Back in March, OpenAI began to develop “eyes and ears” for ChatGPT in the form of plugins. This would allow ChatGPT to exponentially expand its capabilities as a tool for users to basically delegate any task too. At the time, these plugins were only available to a select few in a “limited alpha.” But with OpenAI’s announcement Friday afternoon, over 70 third-party plugins are finally being rolled out to ChatGPT Plus users.
“We’re rolling out web browsing and Plugins to all ChatGPT Plus users over the next week!” OpenAI announced in a tweet. “Moving from alpha to beta, they allow ChatGPT to access the internet and to use 70+ third-party plugins.”
The plugins should automatically activate upon subscribing to ChatGPT Plus and can be found under “Beta Features” in a user’s settings. The service costs $20 a month and allows users to utilize OpenAI’s ChatGPT-4 model, a significantly better, but still flawed, upgrade over ChatGPT-3. Plus subscribers will have access to over 70+ third-party plugins. These can parse through website content, visualize and analyze data, and even help you learn foreign languages.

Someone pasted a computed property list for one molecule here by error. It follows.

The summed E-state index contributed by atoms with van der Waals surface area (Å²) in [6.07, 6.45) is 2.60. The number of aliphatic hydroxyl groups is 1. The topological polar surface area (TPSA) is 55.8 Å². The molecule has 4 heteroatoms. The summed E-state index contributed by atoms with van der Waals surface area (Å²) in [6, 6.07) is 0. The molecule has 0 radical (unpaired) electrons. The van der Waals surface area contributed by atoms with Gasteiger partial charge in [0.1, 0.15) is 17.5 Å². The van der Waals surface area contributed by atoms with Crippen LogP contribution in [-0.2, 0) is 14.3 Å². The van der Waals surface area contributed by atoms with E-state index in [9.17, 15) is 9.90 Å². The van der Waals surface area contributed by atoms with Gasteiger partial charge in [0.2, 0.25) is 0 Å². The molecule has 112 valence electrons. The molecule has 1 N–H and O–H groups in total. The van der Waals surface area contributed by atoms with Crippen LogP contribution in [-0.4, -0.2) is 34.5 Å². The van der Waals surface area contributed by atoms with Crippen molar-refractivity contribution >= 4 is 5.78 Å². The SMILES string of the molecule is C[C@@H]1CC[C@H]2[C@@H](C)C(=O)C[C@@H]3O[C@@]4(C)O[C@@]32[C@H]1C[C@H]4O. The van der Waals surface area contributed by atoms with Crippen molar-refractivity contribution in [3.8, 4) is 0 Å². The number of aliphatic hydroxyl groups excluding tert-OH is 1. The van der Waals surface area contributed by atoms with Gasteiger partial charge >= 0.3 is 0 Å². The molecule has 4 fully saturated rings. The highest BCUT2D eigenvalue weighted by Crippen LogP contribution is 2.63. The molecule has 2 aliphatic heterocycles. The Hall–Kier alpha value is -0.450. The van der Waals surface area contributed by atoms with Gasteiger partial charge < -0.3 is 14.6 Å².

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Users can install as many plugins as they want, but are only allowed to use three at a time. The plugins cover a range of industries and business ventures including shopping, real estate, stocks, travel, and food. For example, one plugin, “ndricks Sports,” finds and compiles relevant sports news and information.
Plugins like “ndricks Sports” will find the news for you so you don’t have to.
Being reminded the 76ers are still in the playoffs is not relevant information for the Detroit Pistons.
Other plugins like, “AskYourPDF,” and “ChatWithPDF,” allow users to provide a URL of a PDF document for ChatGPT to parse through. However, these plugins are very particular about what URLs it can and cannot accept, and this one does not accept local files from your computer.
Good luck finding PDFs that work with ChatGPT.
ChatGPT-plugins are still in beta and it shows. I pointed out the “ndricks Sports” plugin earlier, and while the information it provided me is accurate, the sources it gave me don’t actually link back to wherever ChatGPT got that information. Or in some cases like with “ChatWithPDF,” the plugin just straight up did not work at the time I tried it.
Regardless, the implementation of plugins represents a radical shift in the capabilities of ChatGPT, especially in the wake of Google Bard getting a massive multimodal upgrade. The consequences of giving generative AI the ability to access the internet are yet to be seen in full, but you can’t say the progress of these machines isn’t at least a bit exciting.